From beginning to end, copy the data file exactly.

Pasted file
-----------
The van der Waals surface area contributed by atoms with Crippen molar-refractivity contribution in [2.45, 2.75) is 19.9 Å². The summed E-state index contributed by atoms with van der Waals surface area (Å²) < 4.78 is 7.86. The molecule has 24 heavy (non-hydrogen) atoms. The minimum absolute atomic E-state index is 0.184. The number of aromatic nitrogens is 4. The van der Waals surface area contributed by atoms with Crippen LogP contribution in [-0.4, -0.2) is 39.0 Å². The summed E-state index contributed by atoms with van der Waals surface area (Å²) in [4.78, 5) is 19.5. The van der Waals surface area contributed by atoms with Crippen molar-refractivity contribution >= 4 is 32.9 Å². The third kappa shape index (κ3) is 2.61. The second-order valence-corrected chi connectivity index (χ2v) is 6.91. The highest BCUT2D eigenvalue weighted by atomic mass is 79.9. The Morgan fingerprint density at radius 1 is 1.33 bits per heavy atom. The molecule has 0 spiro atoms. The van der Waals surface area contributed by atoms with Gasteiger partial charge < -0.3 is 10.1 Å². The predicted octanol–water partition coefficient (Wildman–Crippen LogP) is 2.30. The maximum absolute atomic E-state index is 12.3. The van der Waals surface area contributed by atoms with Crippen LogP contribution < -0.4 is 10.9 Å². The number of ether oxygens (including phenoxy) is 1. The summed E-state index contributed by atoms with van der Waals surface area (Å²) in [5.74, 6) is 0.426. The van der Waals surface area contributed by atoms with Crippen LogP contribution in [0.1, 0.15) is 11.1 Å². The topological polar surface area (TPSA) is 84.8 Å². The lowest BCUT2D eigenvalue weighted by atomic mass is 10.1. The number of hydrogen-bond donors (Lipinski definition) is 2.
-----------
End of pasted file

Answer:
The van der Waals surface area contributed by atoms with Crippen molar-refractivity contribution in [2.45, 2.75) is 19.9 Å². The summed E-state index contributed by atoms with van der Waals surface area (Å²) < 4.78 is 7.86. The molecule has 24 heavy (non-hydrogen) atoms. The minimum absolute atomic E-state index is 0.184. The number of aromatic nitrogens is 4. The van der Waals surface area contributed by atoms with Crippen LogP contribution in [-0.4, -0.2) is 39.0 Å². The summed E-state index contributed by atoms with van der Waals surface area (Å²) in [4.78, 5) is 19.5. The van der Waals surface area contributed by atoms with Crippen molar-refractivity contribution >= 4 is 32.9 Å². The third kappa shape index (κ3) is 2.61. The second-order valence-corrected chi connectivity index (χ2v) is 6.91. The highest BCUT2D eigenvalue weighted by atomic mass is 79.9. The Morgan fingerprint density at radius 1 is 1.33 bits per heavy atom. The molecule has 0 spiro atoms. The van der Waals surface area contributed by atoms with Gasteiger partial charge < -0.3 is 10.1 Å². The predicted octanol–water partition coefficient (Wildman–Crippen LogP) is 2.30. The maximum absolute atomic E-state index is 12.3. The van der Waals surface area contributed by atoms with Crippen LogP contribution < -0.4 is 10.9 Å². The number of ether oxygens (including phenoxy) is 1. The summed E-state index contributed by atoms with van der Waals surface area (Å²) in [5.74, 6) is 0.426. The van der Waals surface area contributed by atoms with Crippen LogP contribution in [0.1, 0.15) is 11.1 Å². The topological polar surface area (TPSA) is 84.8 Å². The lowest BCUT2D eigenvalue weighted by atomic mass is 10.1. The number of hydrogen-bond donors (Lipinski definition) is 2.